Protocol stopped firefighters from entering blast station, inquest told

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The Independent Online

A firefighter called to the 7/7 terror attacks told an inquest how "protocol" forced his team to stand by and watch as horrifically injured passengers emerged from one of the bombed trains.







Andrew Shaw was among the first to arrive at King's Cross Tube station after Jermaine Lindsay blew himself up on a Piccadilly line train.



But though desperate to head into the smoke-filled tunnel where passengers lay dying, his senior officer insisted he wait for a back-up crew.



This did not come until 9.42 - nearly an hour after the initial explosion and after it was mistakenly directed to the wrong location.



The inquest heard how the first firefighters arrived at the Underground station to see passengers with bloodied faces and covered in soot coming up from the tunnel.



Mr Shaw said he felt the "urge" to head straight to the stricken carriage but was stopped by his senior officer, Aaron Roche.



Despite knowing that a "distressed" member of British Transport Police had already been onto the train, Mr Roche still dismissed his repeated pleas to act.



"You kind of feel a bit useless when you are standing around not doing much," he said.



"You want to assist the situation and you want to just continue with the job."



Earlier, the inquests for the 52 victims of the 2005 London terrorist attacks heard how the rescue effort was hampered by confused instructions which meant a team of firefighters was dispatched to Euston Square rather than to King's Cross.



Christopher Coltart, representing seven of the victims' families, said: "In the context of what was happening that morning, that was a disaster, wasn't it, frankly?"



"It was unfortunate, yes," Mr Shaw replied.



The inquest, at London's Royal Courts of Justice, also heard how poor radios meant firefighters had to return to ground level to call for more medical supplies, something they found "deeply unsatisfactory".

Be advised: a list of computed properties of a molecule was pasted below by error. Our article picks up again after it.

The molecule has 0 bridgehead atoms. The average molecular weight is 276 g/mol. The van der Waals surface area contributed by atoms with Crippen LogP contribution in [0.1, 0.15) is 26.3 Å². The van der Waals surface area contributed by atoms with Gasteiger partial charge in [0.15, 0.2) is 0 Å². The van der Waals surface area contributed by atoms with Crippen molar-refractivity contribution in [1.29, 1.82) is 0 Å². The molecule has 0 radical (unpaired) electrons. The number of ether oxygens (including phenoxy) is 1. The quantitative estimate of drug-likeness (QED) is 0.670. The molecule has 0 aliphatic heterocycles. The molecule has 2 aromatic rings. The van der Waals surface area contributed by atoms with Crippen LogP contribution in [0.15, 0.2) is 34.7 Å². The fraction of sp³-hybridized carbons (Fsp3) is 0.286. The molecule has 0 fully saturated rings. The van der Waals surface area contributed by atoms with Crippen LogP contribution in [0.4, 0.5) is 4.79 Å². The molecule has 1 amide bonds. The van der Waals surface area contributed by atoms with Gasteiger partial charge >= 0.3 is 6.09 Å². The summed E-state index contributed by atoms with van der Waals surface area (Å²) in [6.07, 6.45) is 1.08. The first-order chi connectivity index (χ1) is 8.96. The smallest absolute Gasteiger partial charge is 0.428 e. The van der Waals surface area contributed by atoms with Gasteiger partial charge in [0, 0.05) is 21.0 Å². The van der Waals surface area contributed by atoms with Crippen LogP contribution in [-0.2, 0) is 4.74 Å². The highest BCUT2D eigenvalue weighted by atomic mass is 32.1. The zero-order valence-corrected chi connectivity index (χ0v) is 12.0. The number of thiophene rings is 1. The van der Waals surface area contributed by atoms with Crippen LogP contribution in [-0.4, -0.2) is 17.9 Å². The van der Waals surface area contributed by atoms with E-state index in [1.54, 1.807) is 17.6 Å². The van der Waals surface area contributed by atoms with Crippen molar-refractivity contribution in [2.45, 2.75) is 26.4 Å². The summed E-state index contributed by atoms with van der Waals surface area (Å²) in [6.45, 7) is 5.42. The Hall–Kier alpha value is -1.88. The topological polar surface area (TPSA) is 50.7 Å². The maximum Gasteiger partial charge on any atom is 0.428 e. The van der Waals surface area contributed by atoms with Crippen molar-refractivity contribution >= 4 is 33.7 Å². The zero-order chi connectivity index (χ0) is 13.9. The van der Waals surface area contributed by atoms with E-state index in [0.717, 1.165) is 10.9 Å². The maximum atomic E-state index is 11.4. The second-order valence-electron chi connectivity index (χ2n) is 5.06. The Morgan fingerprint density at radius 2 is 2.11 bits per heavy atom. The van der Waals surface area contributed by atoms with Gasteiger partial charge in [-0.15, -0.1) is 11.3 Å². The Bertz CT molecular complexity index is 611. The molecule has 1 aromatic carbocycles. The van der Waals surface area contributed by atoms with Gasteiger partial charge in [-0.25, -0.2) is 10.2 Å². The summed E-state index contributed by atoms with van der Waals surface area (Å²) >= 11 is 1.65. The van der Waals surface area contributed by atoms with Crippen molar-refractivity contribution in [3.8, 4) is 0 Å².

Suicide bomber Lindsay, 19, killed himself and 26 others when he detonated his device on a Piccadilly line train between King's Cross and Russell Square stations in London at about 8.50am on July 7, 2005.









The inquest heard how "confusion reigned" at King's Cross in the moments after the blast.



Those first on scene were initially informed there could have been a power surge or a train crash.



When asked whether he attempted to find out what had happened from passengers as they emerged from the tunnel, Mr Shaw said: "No, we didn't and perhaps we should (have done)."



Temporary sub-officer Adam Colebrook-Taylor, who received erroneous instructions to attend Euston Square, said he ended up at King's Cross only by "lucky chance".



He told the inquest he happened to call a colleague who was at the beleaguered station and assumed this was where he was needed.



This came after the driver of his appliance accidentally sent a signal to controllers indicating that the incident at King's Cross was "closed".



Mr Colebrook-Taylor, who had been in charge at Soho fire station that day, defended colleagues who waited for back-up before going down to the bombed train.



Reflecting on how he would have handled the situation, he said: "I would still have waited for another crew to turn up."



But he hit out at superiors, telling the inquest he was "still waiting" for a formal debrief after the 2005 attacks.



"On other incidents we had been to, we always had a debrief but on this one we hadn't," he said.







The inquest was later told how London Fire Brigade's (LFB) mobilisation policies "failed" on the morning of July 7.



Although an initial call was received at 9.02am, a combination of staff adhering to "protocol" and the misdirection of crews meant firefighters did not go into the tunnel until after 9.42am.



Meanwhile, the response was described as a "split attendance" after three engines were initially dispatched to Euston Square while only one was sent to King's Cross.



Mr Coltart, who pressed witnesses over the chronology of events, told the coroner: "It's very important, in our submission, that the court understands the full extent to which we say the London Fire Brigade mobilisation policy failed on this particular morning."



Explaining LFB procedures to the inquest, Mr Colebrook-Taylor said: "Protocol is that we don't commit crews when you're really with bare minimum.



"The reason behind that is, if you send your only two crew down to an incident, whether it be sub-surface, whether it be a high rise, you've got no means of, if they got into trouble, of rescuing them.



"So it's always laid down that, you know, you have to wait for a second crew."



Coroner Lady Justice Hallet commended the work of individuals once on board the devastated train.



As Mr Shaw concluded his evidence, she told him: "Whatever I find about the protocol that prevented you going down to the train for so long, when you did get down there, when you were allowed to get down there, you obviously carried out your duties as one would expect and in most appalling conditions.



"I suspect you have tried to suppress your memory of that day and I'm sorry I have had to ask you to relive it."

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